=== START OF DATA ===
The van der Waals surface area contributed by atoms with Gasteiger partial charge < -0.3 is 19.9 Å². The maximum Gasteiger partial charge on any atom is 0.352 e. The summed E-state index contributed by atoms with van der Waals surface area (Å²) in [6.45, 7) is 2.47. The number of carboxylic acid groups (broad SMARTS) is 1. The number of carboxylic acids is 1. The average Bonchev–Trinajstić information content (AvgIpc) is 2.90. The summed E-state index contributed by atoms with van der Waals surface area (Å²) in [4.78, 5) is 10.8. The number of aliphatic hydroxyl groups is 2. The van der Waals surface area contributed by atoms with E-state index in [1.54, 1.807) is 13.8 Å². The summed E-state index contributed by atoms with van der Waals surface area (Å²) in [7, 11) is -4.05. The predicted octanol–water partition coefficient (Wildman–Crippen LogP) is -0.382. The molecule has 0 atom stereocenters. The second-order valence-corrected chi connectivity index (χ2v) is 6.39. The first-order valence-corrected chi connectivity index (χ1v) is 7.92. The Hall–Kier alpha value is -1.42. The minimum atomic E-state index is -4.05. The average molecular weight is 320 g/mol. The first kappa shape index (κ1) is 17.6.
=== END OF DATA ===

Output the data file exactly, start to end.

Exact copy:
The van der Waals surface area contributed by atoms with Gasteiger partial charge < -0.3 is 19.9 Å². The maximum Gasteiger partial charge on any atom is 0.352 e. The summed E-state index contributed by atoms with van der Waals surface area (Å²) in [6.45, 7) is 2.47. The number of carboxylic acid groups (broad SMARTS) is 1. The number of carboxylic acids is 1. The average Bonchev–Trinajstić information content (AvgIpc) is 2.90. The summed E-state index contributed by atoms with van der Waals surface area (Å²) in [4.78, 5) is 10.8. The number of aliphatic hydroxyl groups is 2. The van der Waals surface area contributed by atoms with E-state index in [1.54, 1.807) is 13.8 Å². The summed E-state index contributed by atoms with van der Waals surface area (Å²) in [7, 11) is -4.05. The predicted octanol–water partition coefficient (Wildman–Crippen LogP) is -0.382. The molecule has 0 atom stereocenters. The second-order valence-corrected chi connectivity index (χ2v) is 6.39. The first-order valence-corrected chi connectivity index (χ1v) is 7.92. The Hall–Kier alpha value is -1.42. The minimum atomic E-state index is -4.05. The average molecular weight is 320 g/mol. The first kappa shape index (κ1) is 17.6.